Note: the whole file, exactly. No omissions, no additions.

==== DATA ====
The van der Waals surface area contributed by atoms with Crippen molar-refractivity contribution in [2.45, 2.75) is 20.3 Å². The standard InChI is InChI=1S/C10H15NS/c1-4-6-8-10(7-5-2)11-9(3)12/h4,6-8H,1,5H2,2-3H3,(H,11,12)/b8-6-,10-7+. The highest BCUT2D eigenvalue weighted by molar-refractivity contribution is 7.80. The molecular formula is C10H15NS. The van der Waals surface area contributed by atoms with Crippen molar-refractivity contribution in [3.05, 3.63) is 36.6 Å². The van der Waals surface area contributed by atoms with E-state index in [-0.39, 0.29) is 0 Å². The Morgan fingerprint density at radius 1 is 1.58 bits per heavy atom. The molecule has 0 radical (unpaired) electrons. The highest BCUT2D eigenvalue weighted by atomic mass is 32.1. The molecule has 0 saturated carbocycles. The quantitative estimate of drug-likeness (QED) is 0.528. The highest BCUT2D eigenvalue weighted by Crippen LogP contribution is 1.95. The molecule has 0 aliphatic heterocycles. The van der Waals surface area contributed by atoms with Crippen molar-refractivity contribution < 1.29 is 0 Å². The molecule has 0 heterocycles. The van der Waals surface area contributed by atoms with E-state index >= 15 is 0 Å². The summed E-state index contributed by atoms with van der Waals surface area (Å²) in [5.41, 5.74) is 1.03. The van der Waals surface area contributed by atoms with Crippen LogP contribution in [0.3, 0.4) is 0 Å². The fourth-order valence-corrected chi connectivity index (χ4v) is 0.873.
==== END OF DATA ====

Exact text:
The van der Waals surface area contributed by atoms with Crippen molar-refractivity contribution in [2.45, 2.75) is 20.3 Å². The standard InChI is InChI=1S/C10H15NS/c1-4-6-8-10(7-5-2)11-9(3)12/h4,6-8H,1,5H2,2-3H3,(H,11,12)/b8-6-,10-7+. The highest BCUT2D eigenvalue weighted by molar-refractivity contribution is 7.80. The molecular formula is C10H15NS. The van der Waals surface area contributed by atoms with Crippen molar-refractivity contribution in [3.05, 3.63) is 36.6 Å². The van der Waals surface area contributed by atoms with E-state index in [-0.39, 0.29) is 0 Å². The Morgan fingerprint density at radius 1 is 1.58 bits per heavy atom. The molecule has 0 radical (unpaired) electrons. The highest BCUT2D eigenvalue weighted by atomic mass is 32.1. The molecule has 0 saturated carbocycles. The quantitative estimate of drug-likeness (QED) is 0.528. The highest BCUT2D eigenvalue weighted by Crippen LogP contribution is 1.95. The molecule has 0 aliphatic heterocycles. The van der Waals surface area contributed by atoms with Crippen molar-refractivity contribution < 1.29 is 0 Å². The molecule has 0 heterocycles. The van der Waals surface area contributed by atoms with E-state index >= 15 is 0 Å². The summed E-state index contributed by atoms with van der Waals surface area (Å²) in [5.41, 5.74) is 1.03. The van der Waals surface area contributed by atoms with Crippen LogP contribution in [0.3, 0.4) is 0 Å². The fourth-order valence-corrected chi connectivity index (χ4v) is 0.873.